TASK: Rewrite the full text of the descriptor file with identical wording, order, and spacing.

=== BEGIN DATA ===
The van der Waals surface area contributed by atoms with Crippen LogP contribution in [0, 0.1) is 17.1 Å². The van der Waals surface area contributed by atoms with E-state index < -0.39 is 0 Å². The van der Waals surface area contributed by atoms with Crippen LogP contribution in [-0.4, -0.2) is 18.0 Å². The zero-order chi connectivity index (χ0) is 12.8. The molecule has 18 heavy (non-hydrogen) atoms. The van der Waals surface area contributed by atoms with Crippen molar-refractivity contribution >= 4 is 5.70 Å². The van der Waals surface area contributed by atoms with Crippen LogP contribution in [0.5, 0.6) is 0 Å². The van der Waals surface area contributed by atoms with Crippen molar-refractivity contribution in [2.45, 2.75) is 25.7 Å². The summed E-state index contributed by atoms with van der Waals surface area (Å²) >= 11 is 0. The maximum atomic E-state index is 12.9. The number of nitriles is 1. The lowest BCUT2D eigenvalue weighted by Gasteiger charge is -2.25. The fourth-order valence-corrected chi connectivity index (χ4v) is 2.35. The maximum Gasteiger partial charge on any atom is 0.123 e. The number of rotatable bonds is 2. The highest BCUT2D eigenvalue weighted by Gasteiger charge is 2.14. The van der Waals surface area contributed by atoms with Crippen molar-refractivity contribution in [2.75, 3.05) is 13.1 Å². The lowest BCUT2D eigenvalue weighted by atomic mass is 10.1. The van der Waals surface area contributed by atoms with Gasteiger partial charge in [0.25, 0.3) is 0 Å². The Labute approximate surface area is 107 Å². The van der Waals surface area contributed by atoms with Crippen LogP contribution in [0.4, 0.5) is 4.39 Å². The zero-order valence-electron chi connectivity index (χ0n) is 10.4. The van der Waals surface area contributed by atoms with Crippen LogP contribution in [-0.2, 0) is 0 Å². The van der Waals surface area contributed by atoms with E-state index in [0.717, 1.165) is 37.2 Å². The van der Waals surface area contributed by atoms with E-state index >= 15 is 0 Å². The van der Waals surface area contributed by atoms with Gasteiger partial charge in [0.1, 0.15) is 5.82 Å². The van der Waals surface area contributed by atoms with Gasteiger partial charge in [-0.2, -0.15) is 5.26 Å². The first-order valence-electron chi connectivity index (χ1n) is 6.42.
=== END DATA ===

The van der Waals surface area contributed by atoms with Crippen LogP contribution in [0, 0.1) is 17.1 Å². The van der Waals surface area contributed by atoms with E-state index < -0.39 is 0 Å². The van der Waals surface area contributed by atoms with Crippen LogP contribution in [-0.4, -0.2) is 18.0 Å². The zero-order chi connectivity index (χ0) is 12.8. The molecule has 18 heavy (non-hydrogen) atoms. The van der Waals surface area contributed by atoms with Crippen molar-refractivity contribution >= 4 is 5.70 Å². The van der Waals surface area contributed by atoms with Crippen LogP contribution in [0.5, 0.6) is 0 Å². The van der Waals surface area contributed by atoms with Crippen molar-refractivity contribution in [2.45, 2.75) is 25.7 Å². The summed E-state index contributed by atoms with van der Waals surface area (Å²) >= 11 is 0. The maximum atomic E-state index is 12.9. The number of nitriles is 1. The lowest BCUT2D eigenvalue weighted by Gasteiger charge is -2.25. The fourth-order valence-corrected chi connectivity index (χ4v) is 2.35. The maximum Gasteiger partial charge on any atom is 0.123 e. The number of rotatable bonds is 2. The highest BCUT2D eigenvalue weighted by Gasteiger charge is 2.14. The van der Waals surface area contributed by atoms with Crippen molar-refractivity contribution in [2.75, 3.05) is 13.1 Å². The lowest BCUT2D eigenvalue weighted by atomic mass is 10.1. The van der Waals surface area contributed by atoms with Gasteiger partial charge in [0.25, 0.3) is 0 Å². The Labute approximate surface area is 107 Å². The van der Waals surface area contributed by atoms with Crippen LogP contribution in [0.4, 0.5) is 4.39 Å². The zero-order valence-electron chi connectivity index (χ0n) is 10.4. The van der Waals surface area contributed by atoms with Crippen LogP contribution in [-0.2, 0) is 0 Å². The van der Waals surface area contributed by atoms with E-state index in [0.717, 1.165) is 37.2 Å². The van der Waals surface area contributed by atoms with E-state index >= 15 is 0 Å². The van der Waals surface area contributed by atoms with Gasteiger partial charge in [0.1, 0.15) is 5.82 Å². The van der Waals surface area contributed by atoms with Gasteiger partial charge in [-0.2, -0.15) is 5.26 Å². The first-order valence-electron chi connectivity index (χ1n) is 6.42.